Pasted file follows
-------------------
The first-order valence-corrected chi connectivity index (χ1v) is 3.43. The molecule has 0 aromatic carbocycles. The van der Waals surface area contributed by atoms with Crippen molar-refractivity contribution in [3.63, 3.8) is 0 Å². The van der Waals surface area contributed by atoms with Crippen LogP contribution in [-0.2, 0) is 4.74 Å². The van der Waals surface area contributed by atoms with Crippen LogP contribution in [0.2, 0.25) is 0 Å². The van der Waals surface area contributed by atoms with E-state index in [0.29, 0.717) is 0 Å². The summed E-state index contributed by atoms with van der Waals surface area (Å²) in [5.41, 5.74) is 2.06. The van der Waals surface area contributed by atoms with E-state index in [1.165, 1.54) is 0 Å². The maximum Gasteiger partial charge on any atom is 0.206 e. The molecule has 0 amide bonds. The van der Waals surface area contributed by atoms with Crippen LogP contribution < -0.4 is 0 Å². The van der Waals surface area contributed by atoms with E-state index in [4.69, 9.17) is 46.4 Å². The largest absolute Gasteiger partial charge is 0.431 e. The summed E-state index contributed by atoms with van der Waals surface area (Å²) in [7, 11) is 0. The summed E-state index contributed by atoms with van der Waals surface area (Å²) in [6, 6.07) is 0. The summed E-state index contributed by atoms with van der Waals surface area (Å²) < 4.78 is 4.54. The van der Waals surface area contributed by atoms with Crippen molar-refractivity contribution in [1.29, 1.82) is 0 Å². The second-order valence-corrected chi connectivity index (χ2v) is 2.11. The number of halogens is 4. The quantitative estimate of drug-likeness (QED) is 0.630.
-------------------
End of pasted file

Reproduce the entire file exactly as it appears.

The first-order valence-corrected chi connectivity index (χ1v) is 3.43. The molecule has 0 aromatic carbocycles. The van der Waals surface area contributed by atoms with Crippen molar-refractivity contribution in [3.63, 3.8) is 0 Å². The van der Waals surface area contributed by atoms with Crippen LogP contribution in [-0.2, 0) is 4.74 Å². The van der Waals surface area contributed by atoms with Crippen LogP contribution in [0.2, 0.25) is 0 Å². The van der Waals surface area contributed by atoms with E-state index in [0.29, 0.717) is 0 Å². The summed E-state index contributed by atoms with van der Waals surface area (Å²) in [5.41, 5.74) is 2.06. The van der Waals surface area contributed by atoms with E-state index in [1.165, 1.54) is 0 Å². The maximum Gasteiger partial charge on any atom is 0.206 e. The molecule has 0 amide bonds. The van der Waals surface area contributed by atoms with Crippen LogP contribution < -0.4 is 0 Å². The van der Waals surface area contributed by atoms with E-state index in [4.69, 9.17) is 46.4 Å². The largest absolute Gasteiger partial charge is 0.431 e. The summed E-state index contributed by atoms with van der Waals surface area (Å²) in [7, 11) is 0. The summed E-state index contributed by atoms with van der Waals surface area (Å²) in [6, 6.07) is 0. The summed E-state index contributed by atoms with van der Waals surface area (Å²) < 4.78 is 4.54. The van der Waals surface area contributed by atoms with Crippen molar-refractivity contribution in [1.29, 1.82) is 0 Å². The second-order valence-corrected chi connectivity index (χ2v) is 2.11. The number of halogens is 4. The quantitative estimate of drug-likeness (QED) is 0.630.